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Nobel Prize Winner Says Battery Recycling Key to Meeting Electric Car Demand

Masumi Suga

(Bloomberg) -- Recycling batteries is the key to securing enough raw materials to power the surge in electric vehicle demand, according to a winner of the Nobel Prize in Chemistry.

“The point is whether EV batteries can be recycled,” said Akira Yoshino, a Japanese chemist who was awarded the prize with two others for their pioneering work on modern lithium-ion batteries that are used in smartphones to cars. “The cost should pay off if all of waste car batteries in Japan are collected and processed.”

The world’s transition to battery power, including electric vehicles, is set to boost demand for commodities from copper to nickel and cobalt. But there’s also concerns that miners won’t be able to expand raw material supply fast enough, and any shortfall will offer bigger opportunities for recycling. China has already emerged as a leader in the field.

Solar, Wind

The next mission for the industry is to increase the amount of solar and wind energy that can be stored in batteries used in cars, Yoshino, 71, said in an interview on Wednesday.

After around 2025, when Yoshino predicts EVs will make up about 15% of new car sales worldwide, the auto industry will likely see electrification incorporated into car-sharing and self-driving vehicles, he said. “The ideal style for the future is people don’t own a car and a self-driving vehicle is coming whenever anyone wants to use the service.”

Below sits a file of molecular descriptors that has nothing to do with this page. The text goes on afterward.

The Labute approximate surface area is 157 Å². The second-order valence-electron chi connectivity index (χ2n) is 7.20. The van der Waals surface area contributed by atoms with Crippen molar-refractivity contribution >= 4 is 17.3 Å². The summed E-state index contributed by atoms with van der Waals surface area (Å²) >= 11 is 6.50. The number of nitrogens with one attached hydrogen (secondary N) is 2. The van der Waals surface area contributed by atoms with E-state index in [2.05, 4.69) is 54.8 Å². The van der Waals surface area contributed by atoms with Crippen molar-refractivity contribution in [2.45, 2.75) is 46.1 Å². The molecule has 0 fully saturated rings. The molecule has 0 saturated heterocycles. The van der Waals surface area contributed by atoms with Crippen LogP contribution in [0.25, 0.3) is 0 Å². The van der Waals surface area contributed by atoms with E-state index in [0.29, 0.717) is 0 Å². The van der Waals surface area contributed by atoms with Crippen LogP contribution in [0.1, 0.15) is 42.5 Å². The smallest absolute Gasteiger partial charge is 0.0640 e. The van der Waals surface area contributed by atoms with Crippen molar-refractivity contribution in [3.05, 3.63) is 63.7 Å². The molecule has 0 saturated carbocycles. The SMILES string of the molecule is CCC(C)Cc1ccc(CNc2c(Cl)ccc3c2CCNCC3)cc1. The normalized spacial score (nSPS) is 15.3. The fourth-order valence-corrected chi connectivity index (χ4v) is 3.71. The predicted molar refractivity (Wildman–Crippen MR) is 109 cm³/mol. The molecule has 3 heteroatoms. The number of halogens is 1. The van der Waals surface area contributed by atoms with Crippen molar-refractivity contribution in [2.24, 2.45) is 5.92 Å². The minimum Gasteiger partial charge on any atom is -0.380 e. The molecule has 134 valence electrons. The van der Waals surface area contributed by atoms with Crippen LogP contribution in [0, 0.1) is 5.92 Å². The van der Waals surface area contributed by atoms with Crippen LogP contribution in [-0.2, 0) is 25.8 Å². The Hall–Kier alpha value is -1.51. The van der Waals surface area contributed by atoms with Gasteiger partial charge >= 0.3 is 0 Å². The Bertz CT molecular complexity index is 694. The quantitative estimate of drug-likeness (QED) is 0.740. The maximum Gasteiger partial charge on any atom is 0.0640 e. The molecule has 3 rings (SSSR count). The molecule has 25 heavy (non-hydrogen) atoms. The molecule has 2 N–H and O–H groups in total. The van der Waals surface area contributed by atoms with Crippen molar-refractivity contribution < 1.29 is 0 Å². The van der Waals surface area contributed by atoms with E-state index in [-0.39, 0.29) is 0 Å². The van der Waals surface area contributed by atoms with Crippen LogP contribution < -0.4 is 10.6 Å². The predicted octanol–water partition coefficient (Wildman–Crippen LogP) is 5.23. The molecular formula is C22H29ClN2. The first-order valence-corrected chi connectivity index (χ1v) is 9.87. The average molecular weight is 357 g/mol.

Read more: China is already winning the next great race in electric cars

Yoshino, of Asahi Kasei Corp. and Meijo University, was awarded the prize alongside M. Stanley Whittingham, a British-American professor at the State University of New York at Binghamton and German-born John Goodenough, professor at the University of Texas.

Whittingham, 77, first discovered in the 1970s it was possible to shuttle lithium atoms from one electrode to another at room temperature, facilitating recharge-ability. When the battery material -- lithium -- proved prone to catching fire, it took the work of Goodenough, 97, to make it into a usable device. Yoshino’s research on ensuring chemical stability crowned the current lithium-ion battery.

Lithium-ion batteries have “revolutionized our lives” since they first entered the market in 1991, the Royal Swedish Academy of Sciences said in a statement on Wednesday. “They have laid the foundation of a wireless, fossil fuel-free society, and are of the greatest benefit to humankind.”

--With assistance from Ichiro Suzuki.

To contact the reporter on this story: Masumi Suga in Tokyo at msuga@bloomberg.net

To contact the editors responsible for this story: Phoebe Sedgman at psedgman2@bloomberg.net, Keith Gosman

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